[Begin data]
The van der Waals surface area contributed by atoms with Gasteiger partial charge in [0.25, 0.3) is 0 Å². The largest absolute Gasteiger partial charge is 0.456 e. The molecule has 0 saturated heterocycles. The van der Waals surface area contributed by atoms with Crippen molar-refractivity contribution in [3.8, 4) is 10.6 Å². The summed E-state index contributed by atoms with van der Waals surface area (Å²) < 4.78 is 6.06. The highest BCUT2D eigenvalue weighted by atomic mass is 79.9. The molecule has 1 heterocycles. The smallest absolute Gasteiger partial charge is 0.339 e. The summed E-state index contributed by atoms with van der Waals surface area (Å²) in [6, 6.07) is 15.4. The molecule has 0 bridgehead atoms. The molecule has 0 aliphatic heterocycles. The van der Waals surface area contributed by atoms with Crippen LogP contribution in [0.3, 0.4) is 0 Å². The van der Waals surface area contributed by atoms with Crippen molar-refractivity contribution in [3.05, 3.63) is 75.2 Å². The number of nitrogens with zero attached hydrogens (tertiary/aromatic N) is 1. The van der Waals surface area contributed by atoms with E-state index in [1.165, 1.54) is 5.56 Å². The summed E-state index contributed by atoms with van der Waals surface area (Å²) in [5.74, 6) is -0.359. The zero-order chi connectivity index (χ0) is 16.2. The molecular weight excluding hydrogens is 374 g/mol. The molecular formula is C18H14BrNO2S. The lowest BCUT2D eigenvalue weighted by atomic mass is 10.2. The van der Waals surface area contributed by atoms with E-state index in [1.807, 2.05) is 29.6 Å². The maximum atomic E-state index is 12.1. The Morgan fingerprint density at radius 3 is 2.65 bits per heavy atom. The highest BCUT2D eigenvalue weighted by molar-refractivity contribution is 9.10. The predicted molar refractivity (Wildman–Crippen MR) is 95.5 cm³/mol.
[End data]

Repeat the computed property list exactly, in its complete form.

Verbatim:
The van der Waals surface area contributed by atoms with Gasteiger partial charge in [0.25, 0.3) is 0 Å². The largest absolute Gasteiger partial charge is 0.456 e. The molecule has 0 saturated heterocycles. The van der Waals surface area contributed by atoms with Crippen molar-refractivity contribution in [3.8, 4) is 10.6 Å². The summed E-state index contributed by atoms with van der Waals surface area (Å²) < 4.78 is 6.06. The highest BCUT2D eigenvalue weighted by atomic mass is 79.9. The molecule has 1 heterocycles. The smallest absolute Gasteiger partial charge is 0.339 e. The summed E-state index contributed by atoms with van der Waals surface area (Å²) in [6, 6.07) is 15.4. The molecule has 0 bridgehead atoms. The molecule has 0 aliphatic heterocycles. The van der Waals surface area contributed by atoms with Crippen LogP contribution in [0.3, 0.4) is 0 Å². The van der Waals surface area contributed by atoms with Crippen molar-refractivity contribution in [3.05, 3.63) is 75.2 Å². The number of nitrogens with zero attached hydrogens (tertiary/aromatic N) is 1. The van der Waals surface area contributed by atoms with E-state index in [1.165, 1.54) is 5.56 Å². The summed E-state index contributed by atoms with van der Waals surface area (Å²) in [5.74, 6) is -0.359. The zero-order chi connectivity index (χ0) is 16.2. The molecular weight excluding hydrogens is 374 g/mol. The molecular formula is C18H14BrNO2S. The lowest BCUT2D eigenvalue weighted by atomic mass is 10.2. The van der Waals surface area contributed by atoms with E-state index in [1.807, 2.05) is 29.6 Å². The maximum atomic E-state index is 12.1. The Morgan fingerprint density at radius 3 is 2.65 bits per heavy atom. The highest BCUT2D eigenvalue weighted by molar-refractivity contribution is 9.10. The predicted molar refractivity (Wildman–Crippen MR) is 95.5 cm³/mol.